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Comments
  • Kevin says:

    Theatre rarely translates well onto video. The potential I think is greater to make event he best material look and sound flat and uninteresting. I think what you would gain in getting more people to “attend” you would lose in quality.

  • Kevin says:

    that should read “even the best…”

  • Catherine says:

    I vote yes! I mean, a lot of times isn’t it just a coincidence that a producer happened to go to your fantastic reading for your fantastic show? This would take the luck out of it, if your show is good-anyone could see it. Then after a producer saw it on the web and liked what he saw, maybe he would be more willing to travel to see another one live!

  • Kevin Clark says:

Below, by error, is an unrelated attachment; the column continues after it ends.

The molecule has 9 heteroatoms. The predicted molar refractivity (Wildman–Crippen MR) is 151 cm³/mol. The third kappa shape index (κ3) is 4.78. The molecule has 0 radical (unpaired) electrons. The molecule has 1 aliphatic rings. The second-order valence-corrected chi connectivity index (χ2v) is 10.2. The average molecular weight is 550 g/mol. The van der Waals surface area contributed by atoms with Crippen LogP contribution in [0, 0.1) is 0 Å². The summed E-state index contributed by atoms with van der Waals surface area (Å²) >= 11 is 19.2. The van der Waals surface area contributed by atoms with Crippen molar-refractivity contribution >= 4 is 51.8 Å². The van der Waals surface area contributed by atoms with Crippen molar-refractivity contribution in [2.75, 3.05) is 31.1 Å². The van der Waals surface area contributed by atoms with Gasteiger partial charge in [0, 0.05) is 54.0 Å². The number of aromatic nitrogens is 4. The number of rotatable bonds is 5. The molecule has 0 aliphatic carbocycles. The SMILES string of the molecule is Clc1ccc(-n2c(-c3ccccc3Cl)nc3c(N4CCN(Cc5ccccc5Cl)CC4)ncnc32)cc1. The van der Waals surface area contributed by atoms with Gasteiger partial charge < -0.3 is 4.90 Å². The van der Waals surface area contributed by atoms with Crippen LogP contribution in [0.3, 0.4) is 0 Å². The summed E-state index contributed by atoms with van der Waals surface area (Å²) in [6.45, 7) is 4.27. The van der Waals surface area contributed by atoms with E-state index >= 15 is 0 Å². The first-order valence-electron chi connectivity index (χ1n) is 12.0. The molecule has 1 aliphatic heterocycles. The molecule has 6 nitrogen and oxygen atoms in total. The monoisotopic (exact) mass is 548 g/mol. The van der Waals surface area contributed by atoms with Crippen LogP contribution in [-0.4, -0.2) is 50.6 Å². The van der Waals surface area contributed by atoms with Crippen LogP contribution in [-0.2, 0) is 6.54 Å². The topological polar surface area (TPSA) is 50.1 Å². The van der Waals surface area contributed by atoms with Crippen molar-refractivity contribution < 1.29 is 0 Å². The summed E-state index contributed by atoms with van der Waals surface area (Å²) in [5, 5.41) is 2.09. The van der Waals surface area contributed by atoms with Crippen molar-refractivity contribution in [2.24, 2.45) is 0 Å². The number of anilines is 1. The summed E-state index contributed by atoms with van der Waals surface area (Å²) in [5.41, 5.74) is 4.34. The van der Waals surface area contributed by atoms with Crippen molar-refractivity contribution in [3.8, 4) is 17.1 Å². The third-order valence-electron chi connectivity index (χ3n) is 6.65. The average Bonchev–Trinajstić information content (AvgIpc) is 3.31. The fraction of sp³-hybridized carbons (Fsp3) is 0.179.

I’m working with similar ideas and issues well below the level of unions and investors, and for me it’s simply a no-brainer. Workshopping a show from the ground up on a shoestring could be all about putting on a ton of readings, over and over (ver expensive), or it could be about a couple readings when the show really needs it, and in between having an active blog with video clips from the most recent reading, etc. etc. to keep everyone involved. Comparably, much less expensive, and a great way to keep getting audience feedback all the time. Good for marketing, good for writing.

  • Kevin Clark says:

    Yeah, great documentation of live theater on video is hard. You need good recording and you need good filmmaking and even then you’ll never quite get it. But if you make something that’s good on its own, then people will be more interested in seeing the full live thing, in having the experience.

  • Noah says:

    I think its a fantastic idea. Would love to see it developed further.

  • Michael says:

    I vote yes, but in my experience (just wanting to tape a reading) it was not the union, but the actors themselves who objected to the idea of a permanent record of an under-rehearsed performance being out there for everyone to see forever.